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Karunaratne produces narrative-changing knock

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Dasgupta: Despite loss, this Test should give SL hope and confidence (1:50)

Deep Dasgupta looks back at Sri Lanka's performance in the second Test in Colombo (1:50)

When play begins on day four, Dimuth Karunaratne is in the nineties, and he is tentative. Of that there is little doubt. Second ball, he is beaten by a Mohammed Shami ball that straightens. Four overs later, a similar Shami delivery beats another of his drives. At the other end, where Ravindra Jadeja is bowling, deliveries fizz past his inside edge, and make conniving lunges at his stumps. He taps one tamely to short leg, but is dropped. He flicks, he scratches, he survives, he fights. For once, it was not for his place.

So much of Karunaratne's past 18 months have been an exercise in dodging the drop. Having made one half-century in four innings in New Zealand in December 2015, he went to England, collected scores of 0, 7, 9 and 26 in the first two Tests, before hitting 50 and 37 not out in the draw at Lord's. While team-mates had the party of their lives against Australia last year, he averaged 6.83 across the three Tests, then scored heavily against Zimbabwe in the next series to ensure he was kept around. A bleak South Africa tour was absolved by his 212 for Sri Lanka A against the visiting England Lions, and later, scores of 30, 32 and 7 in the first three innings against Bangladesh was followed up by a fourth-innings 126 at the P Sara Oval.

At times he is almost pranking the selectors, who have gained a reputation for devouring careers whole. Just when Karunaratne has tied himself up with strings of low scores and the selectors having fired up their chainsaw, he blows a dustbowl-hundred in their face, and lopes off laughing. Just when they feel they have him cornered in an alleyway, he cloaks himself with a gritty half-century and they assault someone else instead. The likes of Kaushal Silva and Milinda Siriwardana have been cut down while Karunaratne has had a consistent run. Dhananjaya de Silva top scored against Australia, and only barely makes his way into this XI.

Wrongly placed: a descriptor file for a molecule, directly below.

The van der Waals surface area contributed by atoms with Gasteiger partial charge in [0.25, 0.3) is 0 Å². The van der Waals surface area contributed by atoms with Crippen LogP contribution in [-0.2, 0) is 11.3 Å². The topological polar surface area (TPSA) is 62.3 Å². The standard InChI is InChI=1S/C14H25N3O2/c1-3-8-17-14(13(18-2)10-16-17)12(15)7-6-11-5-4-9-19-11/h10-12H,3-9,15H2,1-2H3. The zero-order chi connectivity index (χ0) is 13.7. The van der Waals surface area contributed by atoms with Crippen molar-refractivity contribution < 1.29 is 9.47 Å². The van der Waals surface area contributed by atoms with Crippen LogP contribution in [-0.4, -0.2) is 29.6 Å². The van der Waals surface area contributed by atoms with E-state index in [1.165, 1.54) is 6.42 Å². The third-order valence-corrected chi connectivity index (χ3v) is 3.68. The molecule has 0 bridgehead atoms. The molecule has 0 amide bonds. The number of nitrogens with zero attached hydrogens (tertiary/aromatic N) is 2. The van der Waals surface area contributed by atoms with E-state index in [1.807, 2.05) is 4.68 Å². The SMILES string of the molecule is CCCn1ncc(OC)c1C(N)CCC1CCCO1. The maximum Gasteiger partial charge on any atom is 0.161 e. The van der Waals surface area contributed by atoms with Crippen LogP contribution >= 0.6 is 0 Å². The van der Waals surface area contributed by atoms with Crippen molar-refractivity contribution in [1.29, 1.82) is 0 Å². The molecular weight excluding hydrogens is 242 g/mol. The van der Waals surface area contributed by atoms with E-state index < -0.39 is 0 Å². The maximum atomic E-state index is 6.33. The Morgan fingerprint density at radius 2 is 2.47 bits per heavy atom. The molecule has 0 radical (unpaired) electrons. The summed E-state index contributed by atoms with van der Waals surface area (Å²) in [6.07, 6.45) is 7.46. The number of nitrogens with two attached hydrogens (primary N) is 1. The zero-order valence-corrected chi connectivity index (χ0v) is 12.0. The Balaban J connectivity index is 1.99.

No one, however, can say that Karunaratne's dodging has not been artful. The century against Bangladesh came on an always-testing P Sara track, after Sri Lanka had given up a first-innings lead of 129. He was the only Sri Lanka batsman to hit a half-century at the Wanderers too, where the ball had basically leapt off a length and done mocking circuits of his team-mates before seeking out the edge of the bat and then a pair of hands in the cordon. His place had not been in question when he played his 152 in Christchurch, but with Sri Lanka following-on on a green deck, and Trent Boult and Tim Southee in smouldering form, there was adversity - the kind that seems to coax the best from this batsman.

It is possible that this 141 on a spin-bowling inferno was of even higher quality than that New Zealand knock. The ball here was basically turning out of the next district. Even off the straight, at times, it pounced and hissed and snarled. Against R Ashwin, the top-ranked offspinner on the planet, Karunaratne took 63 off 123 balls, playing intently for the straighter one, rarely failing to pick the carrom ball, and - crucially - refusing to let the balls that spat past his bat bother him. To the top-ranked left-arm spinner Jadeja, he gave a little more respect, and also two chances. But he had fearlessly reverse-swept Jadeja against the turn, in the first half of his knock. From him, Karunaratne collected 30 off 70. Through many challenges here - presented by the hopeless match situation, as well as the spinners and pitch - Karunaratne's positivity persisted. Only in those tetchy nineties, with a hundred already having been missed in this series, did Karunaratne's innings become laboured.

"It was a special innings that Dimuth played," captain Dinesh Chandimal said after the match. "As an opener we expect that kind of innings from him, so we're very happy with that knock on a very tough deck like this one. Of the innings that I've seen over the last three or four years, this was one of the best - both from our team and from the opposition. I think he always goes to the crease looking to score runs, and that must have helped him get these runs."

From the edge selector's abattoir to "one of the best" - it has been a narrative-changing year for Karunaratne. Less than six months after he was forced to play for his place in that Sri Lanka A series, he has now become Sri Lanka's most consistent batsman of 2017. With 614 runs at an average of 43.85, he is the third-highest run-scorer for the year. With some luck, and with seven further Tests to come before the year ends, it could turn out to be a long-awaited coming of age.

As it was in this innings, so it has been through his career. Karunaratne has flicked, he has scratched, and by some magic he has survived. But when he fights, it is not for his place.